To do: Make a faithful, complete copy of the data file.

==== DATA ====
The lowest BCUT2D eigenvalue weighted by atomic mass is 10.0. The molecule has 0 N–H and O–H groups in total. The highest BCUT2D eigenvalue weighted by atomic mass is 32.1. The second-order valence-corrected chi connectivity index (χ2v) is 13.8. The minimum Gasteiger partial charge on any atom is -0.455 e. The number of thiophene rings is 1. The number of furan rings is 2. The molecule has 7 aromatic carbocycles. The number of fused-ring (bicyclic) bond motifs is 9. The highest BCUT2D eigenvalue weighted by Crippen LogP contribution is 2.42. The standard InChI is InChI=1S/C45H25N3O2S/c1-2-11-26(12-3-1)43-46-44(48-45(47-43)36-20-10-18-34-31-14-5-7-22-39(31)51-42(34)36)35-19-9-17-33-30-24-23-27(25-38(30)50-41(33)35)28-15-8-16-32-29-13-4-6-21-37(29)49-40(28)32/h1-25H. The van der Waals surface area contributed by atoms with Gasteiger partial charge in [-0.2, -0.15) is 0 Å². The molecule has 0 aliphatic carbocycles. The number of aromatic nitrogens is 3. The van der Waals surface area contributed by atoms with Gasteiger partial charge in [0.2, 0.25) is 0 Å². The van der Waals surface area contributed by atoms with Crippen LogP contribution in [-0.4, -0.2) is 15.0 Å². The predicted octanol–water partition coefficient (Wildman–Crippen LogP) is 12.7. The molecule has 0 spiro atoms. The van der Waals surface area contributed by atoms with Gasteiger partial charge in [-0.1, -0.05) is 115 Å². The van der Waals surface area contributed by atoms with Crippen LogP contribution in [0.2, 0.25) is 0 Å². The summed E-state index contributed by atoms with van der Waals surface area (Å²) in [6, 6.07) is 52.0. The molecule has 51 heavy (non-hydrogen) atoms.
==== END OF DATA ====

The lowest BCUT2D eigenvalue weighted by atomic mass is 10.0. The molecule has 0 N–H and O–H groups in total. The highest BCUT2D eigenvalue weighted by atomic mass is 32.1. The second-order valence-corrected chi connectivity index (χ2v) is 13.8. The minimum Gasteiger partial charge on any atom is -0.455 e. The number of thiophene rings is 1. The number of furan rings is 2. The molecule has 7 aromatic carbocycles. The number of fused-ring (bicyclic) bond motifs is 9. The highest BCUT2D eigenvalue weighted by Crippen LogP contribution is 2.42. The standard InChI is InChI=1S/C45H25N3O2S/c1-2-11-26(12-3-1)43-46-44(48-45(47-43)36-20-10-18-34-31-14-5-7-22-39(31)51-42(34)36)35-19-9-17-33-30-24-23-27(25-38(30)50-41(33)35)28-15-8-16-32-29-13-4-6-21-37(29)49-40(28)32/h1-25H. The van der Waals surface area contributed by atoms with Gasteiger partial charge in [-0.2, -0.15) is 0 Å². The molecule has 0 aliphatic carbocycles. The number of aromatic nitrogens is 3. The van der Waals surface area contributed by atoms with Gasteiger partial charge in [0.2, 0.25) is 0 Å². The van der Waals surface area contributed by atoms with Crippen LogP contribution in [-0.4, -0.2) is 15.0 Å². The predicted octanol–water partition coefficient (Wildman–Crippen LogP) is 12.7. The molecule has 0 spiro atoms. The van der Waals surface area contributed by atoms with Gasteiger partial charge in [-0.1, -0.05) is 115 Å². The van der Waals surface area contributed by atoms with Crippen LogP contribution in [0.2, 0.25) is 0 Å². The summed E-state index contributed by atoms with van der Waals surface area (Å²) in [6, 6.07) is 52.0. The molecule has 51 heavy (non-hydrogen) atoms.